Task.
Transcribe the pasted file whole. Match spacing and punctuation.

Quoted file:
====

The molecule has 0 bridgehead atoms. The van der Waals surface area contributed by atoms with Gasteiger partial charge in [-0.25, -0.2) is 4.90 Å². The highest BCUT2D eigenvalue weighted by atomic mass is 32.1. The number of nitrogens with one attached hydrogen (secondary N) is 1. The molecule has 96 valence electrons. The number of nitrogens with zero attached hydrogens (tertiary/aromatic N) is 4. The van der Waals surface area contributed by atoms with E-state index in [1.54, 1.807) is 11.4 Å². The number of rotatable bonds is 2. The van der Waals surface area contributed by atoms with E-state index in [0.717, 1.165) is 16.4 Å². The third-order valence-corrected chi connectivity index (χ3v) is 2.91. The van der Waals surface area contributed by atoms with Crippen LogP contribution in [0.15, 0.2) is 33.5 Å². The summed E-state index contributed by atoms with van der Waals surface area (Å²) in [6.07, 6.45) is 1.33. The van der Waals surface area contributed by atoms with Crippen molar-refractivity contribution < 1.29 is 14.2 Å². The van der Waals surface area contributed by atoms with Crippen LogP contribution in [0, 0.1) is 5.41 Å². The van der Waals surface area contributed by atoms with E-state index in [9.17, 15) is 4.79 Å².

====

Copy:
The molecule has 0 bridgehead atoms. The van der Waals surface area contributed by atoms with Gasteiger partial charge in [-0.25, -0.2) is 4.90 Å². The highest BCUT2D eigenvalue weighted by atomic mass is 32.1. The number of nitrogens with one attached hydrogen (secondary N) is 1. The molecule has 96 valence electrons. The number of nitrogens with zero attached hydrogens (tertiary/aromatic N) is 4. The van der Waals surface area contributed by atoms with E-state index in [1.54, 1.807) is 11.4 Å². The number of rotatable bonds is 2. The van der Waals surface area contributed by atoms with E-state index in [0.717, 1.165) is 16.4 Å². The third-order valence-corrected chi connectivity index (χ3v) is 2.91. The van der Waals surface area contributed by atoms with Crippen LogP contribution in [0.15, 0.2) is 33.5 Å². The summed E-state index contributed by atoms with van der Waals surface area (Å²) in [6.07, 6.45) is 1.33. The van der Waals surface area contributed by atoms with Crippen molar-refractivity contribution < 1.29 is 14.2 Å². The van der Waals surface area contributed by atoms with Crippen LogP contribution in [0, 0.1) is 5.41 Å². The van der Waals surface area contributed by atoms with E-state index in [9.17, 15) is 4.79 Å².